Two giants battling it out for the right to rule over one of the most populous countries in the world. No, it’s not the plot to the latest CGI-filled Hollywood blockbuster. The two giants in question are Walmart and Amazon, and the prize at stake? Access to the hundreds of millions of online shoppers in India.
Walmart’s current offensive in this ongoing war revolves around Indian e-commerce platform Flipkart. It’s the top online shopping destination in the country, though the ever-ravenous Amazon nips at its heels in second place. Recently, Walmart offered $16 billion to acquire a majority stake in Flipkart of approximately 77 percent, a proposal which includes $2 billion as new equity funding. A successful deal would vault Walmart over its dreaded rival within the Indian market by allowing it access to Flipkart’s 100 million users.
Like Amazon, Flipkart cut its teeth pushing books before expanding into the comprehensive shopping site it is now. The acquisition would be a boon for Walmart, who have been plagued for decades by failure after failure when expanding into international markets. Flipkart is both already popular with Indian shoppers while also skilled at handling India’s transportation networks. As such, the pending deal—which Walmart hopes to close by the end of 2018—would remove many of the obstacles that have stymied the American behemoth in the past. Logistics issues, cultural differences and other frequent international marketing challenges need not apply.
Amazon strikes back…poorly
As Walmart closed in on Flipkart, Amazon was rumored to have been mounting its own counterattack. Amazon had suggested its potential offer would be some 10 percent higher than Walmart’s, an attractive proposition to Flipkart minority shareholder Softbank. However, with Amazon already controlling the second-largest share of Indian’s ecommerce market, such a deal might have run afoul of the country’s competition regulation authorities. For this reason, many of Flipkart’s other shareholders viewed Walmart as the more attractive suitor, a factor which may have led to the board’s decision to grant Walmart the sale. While the Confederation of All India Traders have protested Walmart’s bid, their case is seen as unlikely to affect proceedings.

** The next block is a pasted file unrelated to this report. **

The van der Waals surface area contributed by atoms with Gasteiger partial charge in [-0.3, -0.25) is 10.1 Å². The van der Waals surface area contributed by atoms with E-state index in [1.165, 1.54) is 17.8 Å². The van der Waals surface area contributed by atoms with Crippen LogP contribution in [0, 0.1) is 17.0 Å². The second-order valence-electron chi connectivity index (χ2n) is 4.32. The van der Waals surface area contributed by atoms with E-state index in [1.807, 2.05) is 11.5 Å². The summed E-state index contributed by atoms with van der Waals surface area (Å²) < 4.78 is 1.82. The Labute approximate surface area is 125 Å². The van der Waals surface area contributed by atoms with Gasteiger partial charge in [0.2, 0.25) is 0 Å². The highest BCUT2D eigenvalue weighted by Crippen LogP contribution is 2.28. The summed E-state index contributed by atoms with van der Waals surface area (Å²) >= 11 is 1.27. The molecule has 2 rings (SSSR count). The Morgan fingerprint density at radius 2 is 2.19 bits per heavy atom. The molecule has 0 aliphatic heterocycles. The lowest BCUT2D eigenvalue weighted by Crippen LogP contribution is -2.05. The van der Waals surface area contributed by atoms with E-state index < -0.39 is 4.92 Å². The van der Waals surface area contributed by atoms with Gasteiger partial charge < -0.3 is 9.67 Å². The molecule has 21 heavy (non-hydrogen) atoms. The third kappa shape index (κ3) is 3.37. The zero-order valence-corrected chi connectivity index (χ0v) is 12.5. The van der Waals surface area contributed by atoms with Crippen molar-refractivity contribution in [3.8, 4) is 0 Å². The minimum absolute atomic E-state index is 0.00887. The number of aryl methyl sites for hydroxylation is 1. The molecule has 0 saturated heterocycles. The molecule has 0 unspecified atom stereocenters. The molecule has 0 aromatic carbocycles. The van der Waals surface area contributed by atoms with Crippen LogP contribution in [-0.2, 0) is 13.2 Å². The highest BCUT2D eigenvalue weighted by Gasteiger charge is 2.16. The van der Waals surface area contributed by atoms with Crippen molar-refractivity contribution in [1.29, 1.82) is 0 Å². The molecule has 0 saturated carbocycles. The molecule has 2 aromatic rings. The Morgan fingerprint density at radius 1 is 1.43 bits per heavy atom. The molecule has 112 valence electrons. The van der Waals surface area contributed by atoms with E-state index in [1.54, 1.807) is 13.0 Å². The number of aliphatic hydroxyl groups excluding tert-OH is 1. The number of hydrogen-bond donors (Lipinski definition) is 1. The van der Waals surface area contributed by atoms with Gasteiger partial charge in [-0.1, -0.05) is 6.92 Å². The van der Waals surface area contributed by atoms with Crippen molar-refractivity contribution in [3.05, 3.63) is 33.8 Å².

China remains unconquered
Walmart may be hoping to continue the momentum it’s built since acquiring a minority stake in Chinese ecommerce firm JD.com, second in China behind Alibaba. Both Amazon and Walmart have faced significant issues cracking the Chinese market, in no small part due to the country’s strong protectionism favoring domestic companies. While Amazon maintains a Chinese market share of around one percent, Walmart stands to gain access to a vastly more significant portion thanks to its new local partner. In a similar fashion, its pending acquisition of Flipkart may provide it with newfound footing in India.
Though this deal will be Walmart’s priciest yet, with Flipkart projected to continue operating at a loss for several more years, the company feels that India’s potent ecommerce market will more than make up for any initial investment. With Walmart and Amazon having both botched their opportunities to become China’s primary ecommerce player, the stakes in India couldn’t be higher.